Louise Richardson is a Harvard professor who has been teaching about terrorism for a decade, and who had always thought it wise for academics to stay out of politics. But the boneheadedness of the Bush regime, which has ignored decades of accumulated wisdom on her subject, prompted her to write a belated primer.
The result is, according to Max Rodenbecks review in the current issue of the New York Review of Books, a book that reads like an all-encompassing crash course in terrorism: its history, what motivates it, and the most effective ways of treating it.
Rodenbeck offers a summary of a dozen of her basic points.
1. Terrorism is anything but new. Violence by nonstate actors against civilians to achieve political aims has been going on for a long, long time.
2. Terrorism is obviously a threat, and the deliberate killing of innocent civilians an outrage, but it is not a very big threat. Six times more Americans are killed every year by drunk drivers than died in the World Trade Center. (And more Americans have now died in Iraq and Afghanistan.) Excepting a few particularly bad years, the annual number of deaths from terrorism worldwide since the late 1960s, when the State Department started record-keeping, is only about the same as the number of Americans who drown every year in bathtubs.
3. The danger from terrorist use of so-called weapons of mass destruction is not as large as scaremongers profess.
4. Many terrorists are not madmen. The choice to use terror can be quite rational and calculated.
5. Groups that commit terrorism, in many cases, believe they are acting defensively, using the most effective means at their disposal. Their justifications can be self-serving and morally repugnant, but are often carefully elaborated. It is, Richardson emphasizes, important to distinguish these differing approaches, since they suggest different remedies.
6. Suicide attacks can also represent a rational policy choice. They are cheap. They can be a means of access to difficult targets. They are effective in frightening people, and in advertising the seriousness and devotion of those who undertake them.
7. There is no special link between Islam and terrorism. Most major religions have produced some form of terrorism, and many terrorist groups have professed atheism.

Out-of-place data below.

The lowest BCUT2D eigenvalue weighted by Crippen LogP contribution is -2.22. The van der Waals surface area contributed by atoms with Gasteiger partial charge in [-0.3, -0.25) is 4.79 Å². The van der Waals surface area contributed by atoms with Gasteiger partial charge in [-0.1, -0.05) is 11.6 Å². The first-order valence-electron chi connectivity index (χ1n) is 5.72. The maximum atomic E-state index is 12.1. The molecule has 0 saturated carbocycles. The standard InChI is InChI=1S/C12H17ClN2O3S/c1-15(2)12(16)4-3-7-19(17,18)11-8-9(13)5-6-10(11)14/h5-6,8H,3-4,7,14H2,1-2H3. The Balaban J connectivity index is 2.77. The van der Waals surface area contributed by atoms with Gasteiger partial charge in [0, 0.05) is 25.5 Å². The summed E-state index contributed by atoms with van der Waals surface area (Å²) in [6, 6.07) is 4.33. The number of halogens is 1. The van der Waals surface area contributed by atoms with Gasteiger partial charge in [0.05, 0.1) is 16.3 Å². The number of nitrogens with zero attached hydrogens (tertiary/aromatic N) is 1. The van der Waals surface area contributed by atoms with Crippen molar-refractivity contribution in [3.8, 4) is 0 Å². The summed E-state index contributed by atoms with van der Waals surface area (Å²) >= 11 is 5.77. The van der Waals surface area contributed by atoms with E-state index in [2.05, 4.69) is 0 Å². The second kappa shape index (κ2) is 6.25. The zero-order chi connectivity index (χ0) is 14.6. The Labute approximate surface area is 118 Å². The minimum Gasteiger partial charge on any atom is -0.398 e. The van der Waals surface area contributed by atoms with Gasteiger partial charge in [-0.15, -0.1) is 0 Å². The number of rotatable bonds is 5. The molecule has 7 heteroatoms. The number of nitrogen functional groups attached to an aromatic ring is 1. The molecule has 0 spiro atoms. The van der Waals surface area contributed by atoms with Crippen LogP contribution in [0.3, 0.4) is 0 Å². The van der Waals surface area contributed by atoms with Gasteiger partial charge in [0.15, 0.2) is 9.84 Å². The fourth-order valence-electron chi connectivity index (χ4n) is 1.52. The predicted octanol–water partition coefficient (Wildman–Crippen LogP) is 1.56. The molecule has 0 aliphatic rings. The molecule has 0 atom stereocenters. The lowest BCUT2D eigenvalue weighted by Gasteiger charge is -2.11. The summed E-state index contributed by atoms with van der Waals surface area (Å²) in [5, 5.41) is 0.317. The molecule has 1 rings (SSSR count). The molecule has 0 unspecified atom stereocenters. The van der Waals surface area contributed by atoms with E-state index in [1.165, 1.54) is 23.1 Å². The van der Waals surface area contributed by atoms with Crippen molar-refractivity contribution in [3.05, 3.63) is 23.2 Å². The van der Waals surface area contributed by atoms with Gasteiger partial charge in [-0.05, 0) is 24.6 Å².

8. Electoral democracy does not prevent terrorism, which has flourished in many democracies, typically being used by groups representing minorities who believe the logic of majority rule excludes them. The Basque separatist group ETA and Greeces November 17th urban guerrillas started under dictatorships, but continued their attacks following transitions to democracy in both countries.
9. Democratic principles are no impediment to prosecuting terrorists. On the contrary they are, Richardson asserts, among the strongest weapons in our arsenal.
10. Military action is sometimes necessary to combat terrorism, but it is often not the best way to do so.
11. Armies, in fact, often create more problems than they solve. When Britain sent its army into Northern Ireland in 1969 in response to the Troubles, it took just two years for the majority of Catholics, who were at first relieved by their presence, to turn against them. The turnaround for the US in Iraq was far shorter.
12. To address the issues terrorists say they are fighting for cannot automatically be dismissed as appeasement.
Rodenbeck goes on:
Because terrorists tend to be aspirational rather than practical, their practices typically amount to what Ms. Richardson calls a search for the three Rs of terrorism: revenge, renown, and reaction. As she puts it, the point of terrorism is not to defeat the enemy but to send a message. This simple insight is important, because it suggests ways of dealing with terrorism: you must blunt the impulse for revenge, try to limit the terrorists renown, and refrain from reacting in ways that either broaden the terrorists appeal or encourage further terrorism by showing how effective their tactics are.
Richardsons three Rs go a long way toward explaining why American policy has become so disastrously askew. As she notes, an act such as September 11 itself achieves the first of her three Rs, revenge. So spectacularly destructive an attack also gains much of the second objective, renown. But the Bush administrations massive and misdirected overreaction has handed al-Qaeda a far greater reward than it ever dreamed of winning.
The declaration of a global war on terrorism, says Richardson bluntly, has been a terrible mistake and is doomed to failure. In declaring such a war, she says, the Bush administration chose to mirror its adversary:
Americans opted to accept al-Qaedas language of cosmic warfare at face value and respond accordingly, rather than respond to al-Qaeda based on an objective assessment of its resources and capabilities.
In essence, Americas actions radically upgraded Osama bin Ladens organization from a ragtag network of plotters to a great enemy worthy of a superpowers undivided attention. Even as it successfully shattered the groups core through the invasion of Afghanistan, America empowered al-Qaeda politically by its loud triumphalism, whose very excess encouraged others to try the same terror tactics.